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Shaded Fractions and Number Lines (Unit Fractions)


Fractions are parts of whole numbers.

You have probably heard of things like;

  • a half
  • a third
  • a quarter

When describing part of a number we need to know how big that part is, and that is what the name of the fraction tells us - how big is that part.

For example, half means that the original thing was divided in half (into 2 equal pieces). Like this apple.

Or a third, which means that the original object was divided into 3 equal parts.

Like this wonton pastry:


Unit fractions simply mean that we are only interested in looking at ONE of those pieces.


To identify a shaded fraction, or what fraction something is of another, we need to know:

  1. How many pieces the original shape is cut up into?  (this number goes on the bottom of the fraction), and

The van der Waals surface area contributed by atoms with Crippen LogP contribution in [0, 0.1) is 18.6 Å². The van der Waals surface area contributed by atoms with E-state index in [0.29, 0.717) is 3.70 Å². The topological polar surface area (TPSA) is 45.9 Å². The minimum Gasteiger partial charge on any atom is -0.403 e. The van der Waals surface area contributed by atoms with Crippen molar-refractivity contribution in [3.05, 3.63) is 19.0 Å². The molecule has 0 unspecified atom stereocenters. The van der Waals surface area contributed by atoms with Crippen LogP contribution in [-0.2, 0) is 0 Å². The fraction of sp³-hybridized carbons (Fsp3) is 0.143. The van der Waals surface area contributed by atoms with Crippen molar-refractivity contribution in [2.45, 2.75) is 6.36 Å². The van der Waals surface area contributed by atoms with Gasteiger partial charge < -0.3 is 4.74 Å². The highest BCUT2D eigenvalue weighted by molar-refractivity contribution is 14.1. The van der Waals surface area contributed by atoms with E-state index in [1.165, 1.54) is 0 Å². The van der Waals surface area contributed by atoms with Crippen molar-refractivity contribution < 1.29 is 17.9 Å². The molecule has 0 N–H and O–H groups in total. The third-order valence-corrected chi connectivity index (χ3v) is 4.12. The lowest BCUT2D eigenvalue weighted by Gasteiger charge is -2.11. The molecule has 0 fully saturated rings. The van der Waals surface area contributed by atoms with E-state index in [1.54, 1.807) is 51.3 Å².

2. How many parts do we have, or are shaded. (this number goes on the top of the fraction). For unit fractions, we always have one of them.  


Worked examples

Question 1

What fraction of the rectangle is shaded?

Question 2

What fraction of the circle is shaded?

A circle is divided into 5 equal sectors, similar to slices of a pie. 1 of the sectors is shaded in green, standing out against the other sectors, which are uncolored and only outlined in black. The circle is represented with a black border, and the central point from which the sectors radiate is marked by a small black dot.

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